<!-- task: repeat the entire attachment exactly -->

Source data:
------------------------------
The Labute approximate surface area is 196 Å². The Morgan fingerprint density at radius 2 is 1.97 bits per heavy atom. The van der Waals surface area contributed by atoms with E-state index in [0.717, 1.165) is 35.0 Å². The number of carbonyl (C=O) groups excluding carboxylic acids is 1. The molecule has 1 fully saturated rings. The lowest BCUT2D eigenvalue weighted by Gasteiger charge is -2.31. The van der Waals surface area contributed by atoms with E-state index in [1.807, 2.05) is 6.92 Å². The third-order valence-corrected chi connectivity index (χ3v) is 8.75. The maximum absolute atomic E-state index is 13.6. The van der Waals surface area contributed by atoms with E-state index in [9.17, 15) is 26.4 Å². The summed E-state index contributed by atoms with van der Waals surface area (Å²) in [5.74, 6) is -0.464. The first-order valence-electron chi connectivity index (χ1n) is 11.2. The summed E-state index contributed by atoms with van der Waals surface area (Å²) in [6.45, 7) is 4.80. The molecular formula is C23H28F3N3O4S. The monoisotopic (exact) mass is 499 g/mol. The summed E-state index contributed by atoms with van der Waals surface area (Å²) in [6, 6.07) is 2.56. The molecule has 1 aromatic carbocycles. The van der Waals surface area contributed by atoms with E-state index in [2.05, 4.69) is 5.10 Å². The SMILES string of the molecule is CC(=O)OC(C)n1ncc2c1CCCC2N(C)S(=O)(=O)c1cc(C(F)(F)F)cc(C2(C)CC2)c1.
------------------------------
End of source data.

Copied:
The Labute approximate surface area is 196 Å². The Morgan fingerprint density at radius 2 is 1.97 bits per heavy atom. The van der Waals surface area contributed by atoms with E-state index in [0.717, 1.165) is 35.0 Å². The number of carbonyl (C=O) groups excluding carboxylic acids is 1. The molecule has 1 fully saturated rings. The lowest BCUT2D eigenvalue weighted by Gasteiger charge is -2.31. The van der Waals surface area contributed by atoms with E-state index in [1.807, 2.05) is 6.92 Å². The third-order valence-corrected chi connectivity index (χ3v) is 8.75. The maximum absolute atomic E-state index is 13.6. The van der Waals surface area contributed by atoms with E-state index in [9.17, 15) is 26.4 Å². The summed E-state index contributed by atoms with van der Waals surface area (Å²) in [5.74, 6) is -0.464. The first-order valence-electron chi connectivity index (χ1n) is 11.2. The summed E-state index contributed by atoms with van der Waals surface area (Å²) in [6.45, 7) is 4.80. The molecular formula is C23H28F3N3O4S. The monoisotopic (exact) mass is 499 g/mol. The summed E-state index contributed by atoms with van der Waals surface area (Å²) in [6, 6.07) is 2.56. The molecule has 1 aromatic carbocycles. The van der Waals surface area contributed by atoms with E-state index in [2.05, 4.69) is 5.10 Å². The SMILES string of the molecule is CC(=O)OC(C)n1ncc2c1CCCC2N(C)S(=O)(=O)c1cc(C(F)(F)F)cc(C2(C)CC2)c1.